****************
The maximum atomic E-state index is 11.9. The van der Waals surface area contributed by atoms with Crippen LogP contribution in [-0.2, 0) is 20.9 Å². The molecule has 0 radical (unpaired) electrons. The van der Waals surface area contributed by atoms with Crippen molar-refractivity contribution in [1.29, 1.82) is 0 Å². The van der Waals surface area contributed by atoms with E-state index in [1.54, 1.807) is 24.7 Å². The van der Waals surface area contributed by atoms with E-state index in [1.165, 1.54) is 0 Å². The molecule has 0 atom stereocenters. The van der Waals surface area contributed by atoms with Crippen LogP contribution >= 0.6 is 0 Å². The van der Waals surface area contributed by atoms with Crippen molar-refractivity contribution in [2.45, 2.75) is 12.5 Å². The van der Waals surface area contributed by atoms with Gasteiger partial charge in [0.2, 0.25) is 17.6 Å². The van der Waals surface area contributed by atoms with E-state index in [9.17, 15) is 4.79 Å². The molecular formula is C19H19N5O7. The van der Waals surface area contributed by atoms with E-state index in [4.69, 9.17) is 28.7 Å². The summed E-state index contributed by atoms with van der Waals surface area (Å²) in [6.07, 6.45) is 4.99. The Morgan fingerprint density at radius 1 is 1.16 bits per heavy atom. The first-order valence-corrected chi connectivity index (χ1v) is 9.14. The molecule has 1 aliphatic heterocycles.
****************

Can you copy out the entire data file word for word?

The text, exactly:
The maximum atomic E-state index is 11.9. The van der Waals surface area contributed by atoms with Crippen LogP contribution in [-0.2, 0) is 20.9 Å². The molecule has 0 radical (unpaired) electrons. The van der Waals surface area contributed by atoms with Crippen molar-refractivity contribution in [1.29, 1.82) is 0 Å². The van der Waals surface area contributed by atoms with E-state index in [1.54, 1.807) is 24.7 Å². The van der Waals surface area contributed by atoms with E-state index in [1.165, 1.54) is 0 Å². The molecule has 0 atom stereocenters. The van der Waals surface area contributed by atoms with Crippen LogP contribution >= 0.6 is 0 Å². The van der Waals surface area contributed by atoms with Crippen molar-refractivity contribution in [2.45, 2.75) is 12.5 Å². The van der Waals surface area contributed by atoms with Gasteiger partial charge in [0.2, 0.25) is 17.6 Å². The van der Waals surface area contributed by atoms with E-state index in [9.17, 15) is 4.79 Å². The molecular formula is C19H19N5O7. The van der Waals surface area contributed by atoms with E-state index in [4.69, 9.17) is 28.7 Å². The summed E-state index contributed by atoms with van der Waals surface area (Å²) in [6.07, 6.45) is 4.99. The Morgan fingerprint density at radius 1 is 1.16 bits per heavy atom. The first-order valence-corrected chi connectivity index (χ1v) is 9.14. The molecule has 1 aliphatic heterocycles.